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Gelber et al., American medical education: the evolution of excellence      413

were strengthened, and the academic medical center was established [12]. The resultant improvement in the quality of physicians and patient care has encouraged the continuation of self-study as well as provided a model for challenging the status quo to improve patient care. A current example of this is seen with resident work hour limitations. Changes were made in American resident work hour regulations in 2003. Although the changes were required and adopted, they were not blindly accepted. There have been a plethora of papers published since the adoption of these rules on the effects on patient safety, resident competency, and overall quality of life [13, 14]. If the data do not ultimately show a benefit to patients and residents, the rules will change. This is one example of how the medical training system in the USA is presently evolving. Medical schools, residencies, and fellowships are evaluated frequently, and the methods of evaluation change as new data become available. Although there is a tremendous paperwork burden associated with these evaluations, the requirement of constant self-evaluation and external evaluation keeps training programs striving for excellence. These standards do not only apply to trainees such as medical students and residents. With the rapid changes in medicine, as well as scrutiny from the general public, there has been a new emphasis placed on lifelong learning for board-certified physicians. While board certification used to be granted for life, in 1986 it switched to a time-limited designation. Currently, in OB/GYN, practitioners are only certified for 1 year and must be continually enrolled in a maintenance of certification process. They have annual reviews of professional standing and lifelong learning and practice performance assessment [15]. Efforts are being made to ensure that the process improves competency without being too burdensome. Although the process is currently in place, the plan is for it to be “constantly reviewed, evaluated, and modified to meet the needs of our diplomates and fellows [16]” The American medical education system is designed to balance oversight of quality with individual education and career goals. Pathways exist for clinicians to succeed through patient care, research, technology development, medical economics, and health care systems development. Allowing for broad definitions of success and constantly striving for improvement are hallmarks of excellence in American medical education.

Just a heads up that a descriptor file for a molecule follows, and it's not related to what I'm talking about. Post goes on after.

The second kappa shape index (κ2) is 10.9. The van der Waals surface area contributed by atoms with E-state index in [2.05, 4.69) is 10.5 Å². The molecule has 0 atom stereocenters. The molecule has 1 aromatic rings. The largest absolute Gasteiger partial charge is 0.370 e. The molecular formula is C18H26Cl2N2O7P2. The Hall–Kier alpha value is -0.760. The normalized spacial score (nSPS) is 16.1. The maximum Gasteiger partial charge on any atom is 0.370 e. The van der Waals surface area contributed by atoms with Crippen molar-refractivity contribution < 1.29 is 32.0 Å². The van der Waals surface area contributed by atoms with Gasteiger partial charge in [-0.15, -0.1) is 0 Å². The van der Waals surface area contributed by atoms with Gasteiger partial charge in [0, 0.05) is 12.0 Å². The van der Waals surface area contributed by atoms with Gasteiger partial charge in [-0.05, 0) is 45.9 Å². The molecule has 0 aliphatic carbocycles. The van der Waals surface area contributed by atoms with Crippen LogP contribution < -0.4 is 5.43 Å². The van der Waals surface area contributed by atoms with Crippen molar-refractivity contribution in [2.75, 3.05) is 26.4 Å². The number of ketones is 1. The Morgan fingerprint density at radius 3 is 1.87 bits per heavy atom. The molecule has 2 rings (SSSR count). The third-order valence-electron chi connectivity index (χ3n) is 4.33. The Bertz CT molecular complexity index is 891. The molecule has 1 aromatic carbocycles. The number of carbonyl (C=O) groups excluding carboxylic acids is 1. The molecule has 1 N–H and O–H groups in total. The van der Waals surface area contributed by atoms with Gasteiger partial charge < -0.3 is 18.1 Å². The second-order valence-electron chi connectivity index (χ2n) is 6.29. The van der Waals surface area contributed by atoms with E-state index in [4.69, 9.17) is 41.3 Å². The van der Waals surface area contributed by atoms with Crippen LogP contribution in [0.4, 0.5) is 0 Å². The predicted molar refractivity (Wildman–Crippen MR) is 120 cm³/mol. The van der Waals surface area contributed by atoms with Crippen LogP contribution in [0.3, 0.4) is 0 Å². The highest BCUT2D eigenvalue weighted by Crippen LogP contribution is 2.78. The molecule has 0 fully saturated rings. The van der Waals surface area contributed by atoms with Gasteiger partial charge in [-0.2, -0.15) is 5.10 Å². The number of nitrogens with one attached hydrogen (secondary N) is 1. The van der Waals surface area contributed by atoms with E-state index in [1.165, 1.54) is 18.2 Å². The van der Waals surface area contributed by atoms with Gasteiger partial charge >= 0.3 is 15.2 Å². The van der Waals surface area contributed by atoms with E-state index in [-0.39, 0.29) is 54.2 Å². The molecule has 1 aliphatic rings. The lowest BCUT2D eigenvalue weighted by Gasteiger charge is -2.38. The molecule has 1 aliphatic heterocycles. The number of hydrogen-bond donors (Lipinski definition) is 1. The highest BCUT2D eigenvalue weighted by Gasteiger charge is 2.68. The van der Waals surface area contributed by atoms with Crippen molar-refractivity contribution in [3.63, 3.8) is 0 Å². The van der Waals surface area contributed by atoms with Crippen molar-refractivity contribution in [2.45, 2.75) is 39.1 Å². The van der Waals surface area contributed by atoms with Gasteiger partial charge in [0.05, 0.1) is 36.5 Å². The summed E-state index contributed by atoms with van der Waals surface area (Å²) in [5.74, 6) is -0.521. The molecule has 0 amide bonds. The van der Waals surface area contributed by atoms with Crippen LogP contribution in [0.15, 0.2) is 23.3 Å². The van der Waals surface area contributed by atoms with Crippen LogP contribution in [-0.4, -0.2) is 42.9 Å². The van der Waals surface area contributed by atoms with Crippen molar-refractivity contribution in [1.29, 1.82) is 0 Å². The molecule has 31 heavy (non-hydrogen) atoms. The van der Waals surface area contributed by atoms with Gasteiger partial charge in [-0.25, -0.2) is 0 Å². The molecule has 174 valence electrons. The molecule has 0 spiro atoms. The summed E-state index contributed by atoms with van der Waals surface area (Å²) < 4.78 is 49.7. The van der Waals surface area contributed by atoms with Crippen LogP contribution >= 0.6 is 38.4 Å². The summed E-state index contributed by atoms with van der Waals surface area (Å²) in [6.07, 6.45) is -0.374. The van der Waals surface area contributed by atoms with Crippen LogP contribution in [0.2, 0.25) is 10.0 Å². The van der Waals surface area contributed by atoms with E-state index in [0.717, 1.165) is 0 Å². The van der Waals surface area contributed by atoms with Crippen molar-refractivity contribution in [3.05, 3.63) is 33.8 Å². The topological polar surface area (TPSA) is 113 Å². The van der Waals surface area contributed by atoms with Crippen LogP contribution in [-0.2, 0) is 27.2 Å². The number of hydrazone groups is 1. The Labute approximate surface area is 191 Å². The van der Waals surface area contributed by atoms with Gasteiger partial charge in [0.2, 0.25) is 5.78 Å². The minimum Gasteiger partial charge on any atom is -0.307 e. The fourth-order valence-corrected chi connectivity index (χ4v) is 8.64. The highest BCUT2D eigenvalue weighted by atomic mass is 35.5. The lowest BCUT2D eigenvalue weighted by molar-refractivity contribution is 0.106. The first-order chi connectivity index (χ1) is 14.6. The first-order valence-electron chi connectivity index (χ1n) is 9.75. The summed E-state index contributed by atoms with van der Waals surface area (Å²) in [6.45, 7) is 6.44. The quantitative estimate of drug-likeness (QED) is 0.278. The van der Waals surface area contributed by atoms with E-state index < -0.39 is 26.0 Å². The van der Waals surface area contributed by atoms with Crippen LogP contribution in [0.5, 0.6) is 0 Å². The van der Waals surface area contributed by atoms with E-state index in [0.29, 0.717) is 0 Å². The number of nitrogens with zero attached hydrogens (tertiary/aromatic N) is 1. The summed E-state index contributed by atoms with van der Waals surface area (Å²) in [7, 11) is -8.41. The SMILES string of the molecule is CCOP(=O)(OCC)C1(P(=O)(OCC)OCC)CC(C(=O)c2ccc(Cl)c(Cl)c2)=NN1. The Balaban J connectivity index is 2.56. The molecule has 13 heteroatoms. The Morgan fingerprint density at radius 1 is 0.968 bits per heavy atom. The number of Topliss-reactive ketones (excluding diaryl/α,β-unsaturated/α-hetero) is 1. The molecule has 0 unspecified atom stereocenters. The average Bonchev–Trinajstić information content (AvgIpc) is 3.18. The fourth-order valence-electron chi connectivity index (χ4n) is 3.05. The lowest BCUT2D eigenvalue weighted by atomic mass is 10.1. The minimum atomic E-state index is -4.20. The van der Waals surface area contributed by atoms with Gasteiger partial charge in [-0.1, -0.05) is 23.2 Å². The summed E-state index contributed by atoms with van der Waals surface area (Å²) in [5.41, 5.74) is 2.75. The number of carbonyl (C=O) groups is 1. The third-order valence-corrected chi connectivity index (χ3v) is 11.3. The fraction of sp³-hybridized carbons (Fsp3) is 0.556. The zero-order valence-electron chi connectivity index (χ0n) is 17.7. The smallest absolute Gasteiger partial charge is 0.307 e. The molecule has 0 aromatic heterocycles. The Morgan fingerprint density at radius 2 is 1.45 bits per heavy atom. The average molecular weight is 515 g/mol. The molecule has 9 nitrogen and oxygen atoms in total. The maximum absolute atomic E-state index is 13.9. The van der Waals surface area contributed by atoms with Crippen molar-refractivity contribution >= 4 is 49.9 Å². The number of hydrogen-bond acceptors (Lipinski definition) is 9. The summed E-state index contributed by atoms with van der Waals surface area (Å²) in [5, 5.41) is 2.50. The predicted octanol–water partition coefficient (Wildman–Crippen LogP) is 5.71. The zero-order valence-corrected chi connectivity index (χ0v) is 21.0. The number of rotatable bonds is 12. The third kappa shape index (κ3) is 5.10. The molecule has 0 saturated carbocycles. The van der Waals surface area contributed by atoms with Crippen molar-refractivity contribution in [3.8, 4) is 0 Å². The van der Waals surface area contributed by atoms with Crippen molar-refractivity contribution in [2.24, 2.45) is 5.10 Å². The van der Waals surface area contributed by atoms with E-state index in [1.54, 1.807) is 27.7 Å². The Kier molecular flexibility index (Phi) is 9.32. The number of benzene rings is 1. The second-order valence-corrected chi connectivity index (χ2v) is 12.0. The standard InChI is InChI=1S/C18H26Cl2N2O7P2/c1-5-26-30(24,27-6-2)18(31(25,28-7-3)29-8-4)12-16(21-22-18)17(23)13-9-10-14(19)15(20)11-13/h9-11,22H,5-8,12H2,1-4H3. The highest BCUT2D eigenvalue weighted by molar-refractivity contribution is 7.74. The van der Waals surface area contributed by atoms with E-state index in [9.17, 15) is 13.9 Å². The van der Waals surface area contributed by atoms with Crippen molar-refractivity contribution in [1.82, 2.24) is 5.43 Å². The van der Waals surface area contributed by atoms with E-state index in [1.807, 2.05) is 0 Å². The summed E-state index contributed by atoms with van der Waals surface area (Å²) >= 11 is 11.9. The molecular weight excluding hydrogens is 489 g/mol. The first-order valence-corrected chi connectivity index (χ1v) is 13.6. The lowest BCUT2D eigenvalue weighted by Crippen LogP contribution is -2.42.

References [1] Kurjak A. Global education in perinatal medicine: will the bureaucracy or smartocracy prevail? J Perinat Med. 2014;42:269–71. [2] Barzansky B, Kenagy G. The full-time clinical faculty: what goes around, comes around. Acad Med. 2010;85:260–5. [3] Larson DB, Chandler M, Forman HP. MD/MBA programs in the United States: evidence of a change in health care leadership. Acad Med. 2003;78:335–41. [4] Rodriguez-Paz JM, Kennedy M, Salas E, Wu AW, Sexton JB, Hunt EA, et al. Beyond “see one, do one, teach one”: toward a different training paradigm. Qual Saf Health Care. 2009;18:63–8. [5] Huang GC, Sacks H, Devita M, Reynolds R, Gammon W, Saleh M, et al. Characteristics of simulation activities at North American medical schools and teaching hospitals: an AAMCSSH-ASPE-AACN collaboration. Simul Healthc. 2012;7:329–33. [6] Cook DA, Hatala R, Brydges R, Zendejas B, Szostek JH, Wang AT, et al. Technology-enhanced simulation for health professions education: a systematic review and meta-analysis. J Am Med Assoc. 2011;306:978–88. [7] Katz HP, Goldfinger SE, Fletcher SW. Academia-industry collaboration in continuing medical education: description of two approaches. J Contin Educ Health Prof. 2002;22:43–54. [8] Youngclaus JA, Koehler PA, Kotlikoff LJ, Wiecha JM. Can medical students afford to choose primary care? An economic analysis of physician education debt repayment. Acad Med. 2013;88:16–25. [9] Mehta NB, Hull AL, Young JB, Stoller JK. Just imagine: new paradigms for medical education. Acad Med. 2013;88:1418–23. [10] Francis ER, Goodsmith N, Michelow M, Kulkarni A, McKenney AS, Kishore SP, et al. The global health curriculum of Weill Cornell Medical College: how one school developed a global health program. Acad Med. 2012;87:1296–302. [11] Flexner A. Medical education in the United States and Canada. New York, NY: Carnegie Foundation for the Advancement of Teaching; 1910. [12] Beck AH. STUDENTJAMA. The Flexner report and the standardization of American medical education. J Am Med Assoc. 2004;291:2139–40. [13] Landrigan CP, Rothschild JM, Cronin JW, Kaushal R, Burdick E, Katz JT, et al. Effect of reducing interns’ work hours on ­serious medical errors in intensive care units. N Engl J Med. 2004;351:1838–48. [14] Blanchard MH, Amini SB, Frank TM. Impact of work hour restrictions on resident case experience in an obstetrics and gynecology residency program. YMOB. 2004;191:1746–51. [15] Miller SH. American board of medical specialties and repositioning for excellence in lifelong learning: maintenance of certification. J Contin Educ Health Prof. 2005;25:151–6. [16] Hale RW, Gant NF. The road to maintaining excellence. Obstet Gynecol. 2004;104:1–2. The authors stated that there are no conflicts of interest regarding the publication of this article.